6. I say reed. Although I’ve implemented such systems off-and-on since the 1970s, I claim no tradition. There wasn’t anything like that in the earliest days. ICST/CBOS 80-2 had “return receipt,” like the post office. X.400 had “receipt notification.” I suspect read came in with some desktop system in the 90s, like maybe Outlook.

  7. Eli Nelson, does “reed receipt” suggest a receipt that you imperatively must read? Why can’t the reed and the red equally well apply to the mail?

    I don’t think I’ve ever pronounced it or heard it pronounced, though.

  8. David Marjanović says

    Oh, so that’s what Lesebestätigung was translated from.

    ruined everything

    Fascinating. Turns out today is September 8468, 1993.

    Read/read is definitely the stupidest thing in written English.

    Preach it, brother.

    does “reed receipt” suggest a receipt that you imperatively must read?

    To me, that depends on the intonation and could very easily be clarified if English used more hyphens. (I’ll never get over the living room.)

  9. Michael Eochaidh says

    “Read receipt” implies that you’ve read something (generally an email).

    I’m in the reed camp.

  10. @tangent: “reed receipt” does not suggest an imperative to me because I can’t think of any cases where an imperative is used attributively. Neither of the examples LaFrance listed with the bare verb form, “repair receipt” or “pay stub,” have any imperative sense, as far as I know.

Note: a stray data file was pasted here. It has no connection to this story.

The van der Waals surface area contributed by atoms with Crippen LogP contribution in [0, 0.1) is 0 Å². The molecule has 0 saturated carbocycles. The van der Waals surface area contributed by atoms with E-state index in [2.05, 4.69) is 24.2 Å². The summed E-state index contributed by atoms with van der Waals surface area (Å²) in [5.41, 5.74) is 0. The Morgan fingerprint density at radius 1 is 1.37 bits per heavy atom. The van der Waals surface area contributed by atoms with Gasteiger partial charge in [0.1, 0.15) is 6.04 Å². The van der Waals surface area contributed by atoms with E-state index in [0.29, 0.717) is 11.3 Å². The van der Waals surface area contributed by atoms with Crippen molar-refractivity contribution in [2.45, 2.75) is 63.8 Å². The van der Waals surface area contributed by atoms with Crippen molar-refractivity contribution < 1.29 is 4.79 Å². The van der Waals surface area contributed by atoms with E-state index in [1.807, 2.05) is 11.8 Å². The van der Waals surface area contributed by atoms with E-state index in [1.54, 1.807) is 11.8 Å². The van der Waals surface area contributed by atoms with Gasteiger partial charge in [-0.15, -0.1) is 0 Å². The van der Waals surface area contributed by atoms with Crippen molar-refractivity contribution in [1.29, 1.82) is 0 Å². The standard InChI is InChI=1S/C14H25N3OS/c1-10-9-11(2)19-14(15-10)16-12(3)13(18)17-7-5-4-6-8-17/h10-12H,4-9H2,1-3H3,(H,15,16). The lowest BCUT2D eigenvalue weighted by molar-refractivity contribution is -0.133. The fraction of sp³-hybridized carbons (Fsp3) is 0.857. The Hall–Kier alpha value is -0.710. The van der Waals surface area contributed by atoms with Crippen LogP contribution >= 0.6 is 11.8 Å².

11. I’m with Eli: “reed receipt” seems more logical to me, and is what I would intuitively guess.

    Also, how is it that read/read avoided the orthographic alternation seen in lead/led?

  12. @Lazar: I’d guess a combination of randomness, and desire to distinguish it from the adjective “red” (although from an etymological point of view, that word also might just as well be spelled “read”, so the choice of distinct spellings seems arbitrary).

  13. David Marjanović says

    Also, there’s the metal lead.

  14. Alon Lischinsky says

    I’m not really an old-timer (I first went online on September 590, 1993, and didn’t get my own email address until September 900 or so), but I have always interpreted it as /ɹiːd/.

  15. As MMcM implies, early standards / systems didn’t specify / couldn’t implement confirmation that somebody actually opened a message, not least because mail was often delivered in a file on the user’s system and nothing prevented them from just printing the mailbox on paper and taking it home to read.

    The Disposition-Notification-To header was proposed in RFC 2298 in March 1998 as a way to request a Message Disposition Notification in an interoperable manner. From the abstract:

    The purpose is to extend Internet Mail to support functionality often found in other messaging systems, such as X.400 and the proprietary “LAN-based” systems, and often referred to as “read receipts,” “acknowledgements,” or “receipt notifications.”

    So clearly the things had been implemented before that under the read receipt name. But even though I once hacked a X.29 driver into the BSD kernel I never used a X.400 compliant mail client, so I have nothing further to add.

  16. Trond Engen says


    Norw. (B) lesebekreftelse. Infinitive + noun. That’s how I parse ‘read receipt’ too.

    Read/read is definitely the stupidest thing in written English.